I appreciated Drucker’s chapter on art as an excellent overview of art across the ages, and how art as practice and our perspectives on that practice continue to change over time.

Drucker discusses the printing press as challenging “the identity of works of art as unique, individually crafted objects.” She details how previously, the application of skills to specialized tasks was not differentiated from art at all, but as the Industrial Revolution was underway, there grew a “distinction between rational thought and creative expression.”

Given the comparisons between our current information technology revolution (or whatever term you might choose to describe it) and the Industrial Revolution, I wonder how our art as practice and perspectives will continue to change. The first things that come to mind are computer generated art and artists as technologists.

If the printing press challenged art as no longer individually crafted objects and individual skill was no longer necessary for the “formal expression of imaginative thought,” then is it perhaps computer generated art that questions the identity of art during the information technology revolution? Is this the point at which the meaning behind the art or the imaginative thought is no longer necessary? I suppose it is discussions of creative computing and AI art I am thinking of here (though I think this may just be over-excited copy than actual creativity). For example, last summer Google launched a research project to explore using AI to create art, which was inspired by their project involving neural networks painting its “dreams.”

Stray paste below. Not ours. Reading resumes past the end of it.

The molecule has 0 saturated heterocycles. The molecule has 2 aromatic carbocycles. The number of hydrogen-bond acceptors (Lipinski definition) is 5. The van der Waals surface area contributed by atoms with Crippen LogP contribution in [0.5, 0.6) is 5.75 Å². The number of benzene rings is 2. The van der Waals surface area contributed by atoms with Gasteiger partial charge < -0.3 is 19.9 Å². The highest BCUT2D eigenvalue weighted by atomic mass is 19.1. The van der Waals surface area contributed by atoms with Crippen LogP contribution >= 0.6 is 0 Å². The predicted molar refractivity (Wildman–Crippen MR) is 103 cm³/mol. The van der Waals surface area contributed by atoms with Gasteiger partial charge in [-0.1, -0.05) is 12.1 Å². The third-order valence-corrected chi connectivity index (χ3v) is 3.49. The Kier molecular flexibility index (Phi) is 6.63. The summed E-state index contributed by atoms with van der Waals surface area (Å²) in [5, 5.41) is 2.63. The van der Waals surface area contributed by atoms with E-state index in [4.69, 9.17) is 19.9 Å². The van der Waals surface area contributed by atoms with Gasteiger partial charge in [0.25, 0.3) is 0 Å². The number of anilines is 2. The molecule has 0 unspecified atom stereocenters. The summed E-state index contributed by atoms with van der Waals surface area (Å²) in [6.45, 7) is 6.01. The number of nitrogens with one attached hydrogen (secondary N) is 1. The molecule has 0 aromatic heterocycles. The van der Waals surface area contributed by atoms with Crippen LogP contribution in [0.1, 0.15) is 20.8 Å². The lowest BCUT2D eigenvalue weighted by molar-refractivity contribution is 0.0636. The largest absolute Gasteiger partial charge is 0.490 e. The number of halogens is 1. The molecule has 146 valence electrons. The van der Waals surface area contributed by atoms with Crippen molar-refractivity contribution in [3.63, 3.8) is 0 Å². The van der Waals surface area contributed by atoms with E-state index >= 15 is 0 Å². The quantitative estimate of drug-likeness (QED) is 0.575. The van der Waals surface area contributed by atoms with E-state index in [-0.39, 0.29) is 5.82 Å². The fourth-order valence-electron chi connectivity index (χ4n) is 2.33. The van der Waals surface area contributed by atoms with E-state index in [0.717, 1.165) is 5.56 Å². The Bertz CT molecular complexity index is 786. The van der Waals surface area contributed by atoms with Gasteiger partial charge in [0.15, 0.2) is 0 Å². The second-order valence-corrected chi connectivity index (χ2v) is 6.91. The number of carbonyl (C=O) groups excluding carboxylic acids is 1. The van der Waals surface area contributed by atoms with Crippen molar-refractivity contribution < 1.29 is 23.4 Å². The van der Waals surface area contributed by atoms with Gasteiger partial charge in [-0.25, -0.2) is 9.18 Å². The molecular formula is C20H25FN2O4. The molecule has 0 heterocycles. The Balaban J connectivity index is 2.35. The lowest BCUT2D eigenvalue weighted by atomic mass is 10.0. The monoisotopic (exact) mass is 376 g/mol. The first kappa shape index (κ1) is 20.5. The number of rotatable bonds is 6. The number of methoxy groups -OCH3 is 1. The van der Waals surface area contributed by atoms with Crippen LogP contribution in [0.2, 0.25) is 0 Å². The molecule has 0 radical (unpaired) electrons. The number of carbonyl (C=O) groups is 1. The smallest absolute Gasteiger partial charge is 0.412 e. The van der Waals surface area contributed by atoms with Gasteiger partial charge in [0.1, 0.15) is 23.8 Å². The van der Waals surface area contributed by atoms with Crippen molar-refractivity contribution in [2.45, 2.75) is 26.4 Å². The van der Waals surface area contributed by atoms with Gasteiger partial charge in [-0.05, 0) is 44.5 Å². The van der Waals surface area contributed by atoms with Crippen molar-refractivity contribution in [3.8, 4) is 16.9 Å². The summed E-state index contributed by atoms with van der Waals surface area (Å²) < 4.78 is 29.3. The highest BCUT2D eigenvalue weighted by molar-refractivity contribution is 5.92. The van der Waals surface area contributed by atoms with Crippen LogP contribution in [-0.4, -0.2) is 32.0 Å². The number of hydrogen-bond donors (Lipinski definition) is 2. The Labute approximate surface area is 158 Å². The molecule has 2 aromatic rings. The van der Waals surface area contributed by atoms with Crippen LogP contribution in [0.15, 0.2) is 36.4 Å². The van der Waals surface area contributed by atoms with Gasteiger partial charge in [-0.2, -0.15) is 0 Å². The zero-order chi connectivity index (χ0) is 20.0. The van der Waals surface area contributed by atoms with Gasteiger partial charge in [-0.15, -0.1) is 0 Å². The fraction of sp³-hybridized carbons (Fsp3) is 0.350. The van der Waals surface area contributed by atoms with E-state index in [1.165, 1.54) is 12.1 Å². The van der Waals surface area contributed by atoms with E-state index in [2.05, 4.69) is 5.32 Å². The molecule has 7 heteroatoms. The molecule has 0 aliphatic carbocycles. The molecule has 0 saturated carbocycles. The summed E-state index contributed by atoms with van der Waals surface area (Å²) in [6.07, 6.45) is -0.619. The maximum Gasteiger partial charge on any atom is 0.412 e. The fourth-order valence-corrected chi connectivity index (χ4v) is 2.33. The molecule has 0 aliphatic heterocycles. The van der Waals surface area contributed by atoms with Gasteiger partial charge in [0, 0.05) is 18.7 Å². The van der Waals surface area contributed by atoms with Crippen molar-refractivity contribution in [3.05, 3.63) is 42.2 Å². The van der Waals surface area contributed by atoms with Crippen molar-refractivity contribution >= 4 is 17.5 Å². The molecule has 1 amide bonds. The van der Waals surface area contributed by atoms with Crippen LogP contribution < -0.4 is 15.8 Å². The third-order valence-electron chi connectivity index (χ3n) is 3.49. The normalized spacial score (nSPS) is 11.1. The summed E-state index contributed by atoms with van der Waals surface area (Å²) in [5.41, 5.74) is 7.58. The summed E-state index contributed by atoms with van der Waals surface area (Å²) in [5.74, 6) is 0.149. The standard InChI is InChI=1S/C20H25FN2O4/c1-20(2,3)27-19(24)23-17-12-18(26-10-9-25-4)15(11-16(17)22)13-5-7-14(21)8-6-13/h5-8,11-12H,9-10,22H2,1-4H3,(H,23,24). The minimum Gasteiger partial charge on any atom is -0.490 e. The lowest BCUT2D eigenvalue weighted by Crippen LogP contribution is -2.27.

My other thought is around the identity of the artist and what that means when the artist is creating the tools for artistic production. Muybridge is a great example, designing an electric shutter and timer for his motion sequence photography. Yet Étienne-Jules Marey largely absent from the history of photography. Perhaps this is due to his classification as a scientist, though he also developed the chronophotographic gun, a tool for making multiple photographic exposures per second. Of course contemporary artists are also navigating what it means to be both an artist, a creator, but also one who is incorporating technology in their artistic process.


Add yours Comments – 1

  • Reese, you really predicted our conversation with Jordan Strom with this post–the role of artists like Muybridge and Edgerton as artist-researchers or researcher-artists and their quite modernist drive to use imaging technologies to represent phenomena in ways. I am looking forward to hearing more about your impressions of the exhibition at the Surrey Art Gallery.

Leave me a Comment